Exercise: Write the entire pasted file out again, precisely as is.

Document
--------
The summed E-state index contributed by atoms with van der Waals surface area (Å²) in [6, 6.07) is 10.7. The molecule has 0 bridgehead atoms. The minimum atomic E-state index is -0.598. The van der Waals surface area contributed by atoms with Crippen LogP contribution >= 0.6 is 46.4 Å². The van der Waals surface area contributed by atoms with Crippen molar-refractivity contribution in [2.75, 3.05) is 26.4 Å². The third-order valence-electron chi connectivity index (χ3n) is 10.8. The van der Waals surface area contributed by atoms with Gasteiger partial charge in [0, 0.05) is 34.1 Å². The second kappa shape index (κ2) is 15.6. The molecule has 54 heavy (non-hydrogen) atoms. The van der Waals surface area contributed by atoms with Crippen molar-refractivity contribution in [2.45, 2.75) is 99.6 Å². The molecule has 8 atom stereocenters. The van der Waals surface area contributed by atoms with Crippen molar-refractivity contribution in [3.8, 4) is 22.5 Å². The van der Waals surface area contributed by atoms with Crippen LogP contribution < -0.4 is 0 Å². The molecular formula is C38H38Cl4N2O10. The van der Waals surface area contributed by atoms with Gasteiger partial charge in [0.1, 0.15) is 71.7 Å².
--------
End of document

The summed E-state index contributed by atoms with van der Waals surface area (Å²) in [6, 6.07) is 10.7. The molecule has 0 bridgehead atoms. The minimum atomic E-state index is -0.598. The van der Waals surface area contributed by atoms with Crippen LogP contribution >= 0.6 is 46.4 Å². The van der Waals surface area contributed by atoms with Crippen molar-refractivity contribution in [2.75, 3.05) is 26.4 Å². The third-order valence-electron chi connectivity index (χ3n) is 10.8. The van der Waals surface area contributed by atoms with Gasteiger partial charge in [0, 0.05) is 34.1 Å². The second kappa shape index (κ2) is 15.6. The molecule has 54 heavy (non-hydrogen) atoms. The van der Waals surface area contributed by atoms with Crippen molar-refractivity contribution in [2.45, 2.75) is 99.6 Å². The molecule has 8 atom stereocenters. The van der Waals surface area contributed by atoms with Crippen molar-refractivity contribution in [3.8, 4) is 22.5 Å². The van der Waals surface area contributed by atoms with Crippen LogP contribution < -0.4 is 0 Å². The molecular formula is C38H38Cl4N2O10. The van der Waals surface area contributed by atoms with Gasteiger partial charge in [0.1, 0.15) is 71.7 Å².